Paddle Wear for Kayak Anglers

In New England and beyond, kayak anglers deal with forever changing conditions. Cold water, cold air and a sunny, warm, pleasant day turned thunderstorm with hail and a rapid drop in temperature. How about that summer sun that shows no mercy? In this article we will look at the clothing that we wear and the functions of each. For sit on top kayakers we hope to be on our boats and out of the water but the chance for a swim is realistic not to mention the wetness that we encounter. For this angler, I go by the 50-50 rule. If the air and water temp don't equal 100, I am better off casting from shore or stay home and tie some flies. We all have our own comfort level. What ever the temperature, there is paddle clothing available for your protection. We strongly advise not to use any products containing cotton. Cotton does not breath and if wet will soak up water and become heavy.

Hypothermia (pronounced hi-po-ther-mee-ah) occurs when the body temperature falls below 95°F (35°C). The condition is often fatal. At body temperatures below 90°F (32°C), heart rate, respiratory (breathing) rate, and blood pressure fall. When heat loss is greater than heat retention and heat production, the result will be hypothermia. Wear the right clothing for the water, which means dress for the water temp and not the air temp. Any water colder than 96.8 degrees F can cause hypothermia.

Paddle Clothing:

Dry Suit-
A dry suit is designed with latex gaskets at the neck and wrists with taped seams ensuring a complete water tight seal. Some models have attached booties in lieu of latex gaskets at the ankles. A semi dry suit will have the same features as a full dry suit except a neoprene collar will be in place of the sometimes uncomfortable latex neck gasket. Most dry suits will be made of a breathable material and have relief zippers for men or women. Most dry suits have no installation value. Only a shell to keep water out. We recommend to wear synthetic breathable clothing in layers to add insulation value. Prices for dry suits will range from 350-900 dollars.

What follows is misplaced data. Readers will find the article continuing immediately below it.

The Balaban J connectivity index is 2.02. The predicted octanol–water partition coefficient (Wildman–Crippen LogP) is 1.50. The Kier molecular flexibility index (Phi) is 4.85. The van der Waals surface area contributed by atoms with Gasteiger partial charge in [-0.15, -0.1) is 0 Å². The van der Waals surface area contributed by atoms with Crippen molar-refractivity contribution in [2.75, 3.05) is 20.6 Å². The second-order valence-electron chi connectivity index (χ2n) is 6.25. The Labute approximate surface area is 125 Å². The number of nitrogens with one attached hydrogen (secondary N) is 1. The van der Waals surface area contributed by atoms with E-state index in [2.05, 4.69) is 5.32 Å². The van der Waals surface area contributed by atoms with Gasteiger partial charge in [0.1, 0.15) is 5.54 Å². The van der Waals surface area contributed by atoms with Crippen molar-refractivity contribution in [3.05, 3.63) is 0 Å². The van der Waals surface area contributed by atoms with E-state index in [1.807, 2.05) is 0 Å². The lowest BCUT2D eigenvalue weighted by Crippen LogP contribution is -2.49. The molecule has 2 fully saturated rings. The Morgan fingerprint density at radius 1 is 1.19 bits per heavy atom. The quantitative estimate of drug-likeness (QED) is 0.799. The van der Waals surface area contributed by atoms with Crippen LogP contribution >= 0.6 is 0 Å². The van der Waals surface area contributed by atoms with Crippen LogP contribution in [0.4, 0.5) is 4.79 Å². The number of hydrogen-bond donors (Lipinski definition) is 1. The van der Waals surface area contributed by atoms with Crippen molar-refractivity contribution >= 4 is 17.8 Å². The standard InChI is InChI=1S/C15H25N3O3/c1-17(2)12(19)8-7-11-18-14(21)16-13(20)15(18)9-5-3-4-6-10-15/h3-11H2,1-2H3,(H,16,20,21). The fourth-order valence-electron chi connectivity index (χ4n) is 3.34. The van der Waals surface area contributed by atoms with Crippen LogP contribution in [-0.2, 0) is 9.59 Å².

Wet Suit- A wet suit is designed to trap a layer of water against the skin to insulate the wearer from cold temps. With that being said, wet suits will give you the best protection when it gets wet. A proper fit is essential to a wet suits functions. Too tight and you will feel uncomfortable. Too loose and you will let more water in then is needed. Since we are fishing on a kayak, we are not in the water full time other then launching and wash from waves. Consider this when looking at wet suits for paddle wear. Wet Suits can be purchased in a variety of styles (full suit, shorty, farmer john) and thickness (1mm-7mm). For kayaking we recommend a farmer john style that has a liner for comfort. Farmer John wet suits will allow you full motion of a paddle stroke. Prices for wet suits will range from 50-160 dollars and custom designs will start around 300 dollars.

Dry Tops- Dry tops come in many styles. All will have a Latex gasket on the neck and wrists. The latex gaskets keep water out and the seams are water proof. On the bottom will be a drawstring and waist band, normally constructed from neoprene and Velcro to attach belt. A good quality Dry Top will be made from a breathable material. Dry tops normally do not have insulation value. We recommend to wear layers for comfort. It's not a bad idea to order tops one size larger to feel comfortable while paddle and have enough room for layers. Dry tops will range from 100-400 dollars.

Semi Dry Tops- A Semi Dry Top will have the same features as a regular Dry Top except the neck gasket will be a more comfortable neoprene neck cuff then a latex gasket. If submerged the neoprene cuff will let a small amount of water in. Normally drops of water. Semi Dry Tops will range from 75-300 dollars.

Waders and Dry Bibs*- Waders can be purchased in a few types of materials. For kayak anglers Nylon and Neoprene stocking foot waders are the most popular. Nylon has no insulation value but is breathable. Neoprene waders (3-4mm) has good insulation value but is not breathable. A synthetic material worn underneath waders is recommend for wicking purposes and further insulation value. Dry Bibs are similar to waders but most have latex gaskets at the ankles. Waders will range from 49-250 dollars.

*Most kayak anglers wear waders or dry bibs in the kayak. We recommend not to wear waders or bibs in the kayak without the use of a Dry Top or Semi Dry Top and one or two wader belts.